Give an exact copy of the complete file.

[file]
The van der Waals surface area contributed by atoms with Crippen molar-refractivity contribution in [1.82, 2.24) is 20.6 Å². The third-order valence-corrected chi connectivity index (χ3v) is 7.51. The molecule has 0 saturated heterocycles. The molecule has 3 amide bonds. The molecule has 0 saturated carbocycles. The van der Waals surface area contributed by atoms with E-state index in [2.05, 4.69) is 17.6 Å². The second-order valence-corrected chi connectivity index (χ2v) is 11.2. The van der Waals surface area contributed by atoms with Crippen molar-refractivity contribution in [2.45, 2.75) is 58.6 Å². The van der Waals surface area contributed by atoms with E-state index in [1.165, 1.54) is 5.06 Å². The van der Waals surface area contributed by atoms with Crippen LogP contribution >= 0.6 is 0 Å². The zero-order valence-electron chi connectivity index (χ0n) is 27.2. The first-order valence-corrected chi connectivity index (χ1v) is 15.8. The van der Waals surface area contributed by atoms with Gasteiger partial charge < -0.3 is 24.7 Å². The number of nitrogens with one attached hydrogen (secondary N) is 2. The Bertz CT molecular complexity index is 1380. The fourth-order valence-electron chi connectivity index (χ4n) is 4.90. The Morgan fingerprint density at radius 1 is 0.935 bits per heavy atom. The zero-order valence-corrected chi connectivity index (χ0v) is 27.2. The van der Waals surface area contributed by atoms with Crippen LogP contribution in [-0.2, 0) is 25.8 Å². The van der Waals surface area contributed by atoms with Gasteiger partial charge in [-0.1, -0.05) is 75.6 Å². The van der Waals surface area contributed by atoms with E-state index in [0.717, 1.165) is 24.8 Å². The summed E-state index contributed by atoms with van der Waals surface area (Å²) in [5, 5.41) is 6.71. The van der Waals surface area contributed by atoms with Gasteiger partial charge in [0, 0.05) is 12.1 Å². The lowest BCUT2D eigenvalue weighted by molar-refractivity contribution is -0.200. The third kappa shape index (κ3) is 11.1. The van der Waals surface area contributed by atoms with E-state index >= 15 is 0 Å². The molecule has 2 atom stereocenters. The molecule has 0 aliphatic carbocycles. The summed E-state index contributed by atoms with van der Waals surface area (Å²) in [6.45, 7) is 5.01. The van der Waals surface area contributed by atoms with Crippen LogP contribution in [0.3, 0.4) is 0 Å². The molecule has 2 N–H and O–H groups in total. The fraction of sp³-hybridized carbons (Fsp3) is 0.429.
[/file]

The van der Waals surface area contributed by atoms with Crippen molar-refractivity contribution in [1.82, 2.24) is 20.6 Å². The third-order valence-corrected chi connectivity index (χ3v) is 7.51. The molecule has 0 saturated heterocycles. The molecule has 3 amide bonds. The molecule has 0 saturated carbocycles. The van der Waals surface area contributed by atoms with E-state index in [2.05, 4.69) is 17.6 Å². The second-order valence-corrected chi connectivity index (χ2v) is 11.2. The van der Waals surface area contributed by atoms with Crippen molar-refractivity contribution in [2.45, 2.75) is 58.6 Å². The van der Waals surface area contributed by atoms with E-state index in [1.165, 1.54) is 5.06 Å². The van der Waals surface area contributed by atoms with Crippen LogP contribution >= 0.6 is 0 Å². The zero-order valence-electron chi connectivity index (χ0n) is 27.2. The first-order valence-corrected chi connectivity index (χ1v) is 15.8. The van der Waals surface area contributed by atoms with Gasteiger partial charge < -0.3 is 24.7 Å². The number of nitrogens with one attached hydrogen (secondary N) is 2. The Bertz CT molecular complexity index is 1380. The fourth-order valence-electron chi connectivity index (χ4n) is 4.90. The Morgan fingerprint density at radius 1 is 0.935 bits per heavy atom. The zero-order valence-corrected chi connectivity index (χ0v) is 27.2. The van der Waals surface area contributed by atoms with Crippen LogP contribution in [-0.2, 0) is 25.8 Å². The van der Waals surface area contributed by atoms with Gasteiger partial charge in [-0.1, -0.05) is 75.6 Å². The van der Waals surface area contributed by atoms with E-state index in [0.717, 1.165) is 24.8 Å². The summed E-state index contributed by atoms with van der Waals surface area (Å²) in [5, 5.41) is 6.71. The van der Waals surface area contributed by atoms with Gasteiger partial charge in [0, 0.05) is 12.1 Å². The lowest BCUT2D eigenvalue weighted by molar-refractivity contribution is -0.200. The third kappa shape index (κ3) is 11.1. The van der Waals surface area contributed by atoms with E-state index >= 15 is 0 Å². The molecule has 2 atom stereocenters. The molecule has 0 aliphatic carbocycles. The summed E-state index contributed by atoms with van der Waals surface area (Å²) in [6.45, 7) is 5.01. The van der Waals surface area contributed by atoms with Crippen LogP contribution in [0.3, 0.4) is 0 Å². The molecule has 2 N–H and O–H groups in total. The fraction of sp³-hybridized carbons (Fsp3) is 0.429.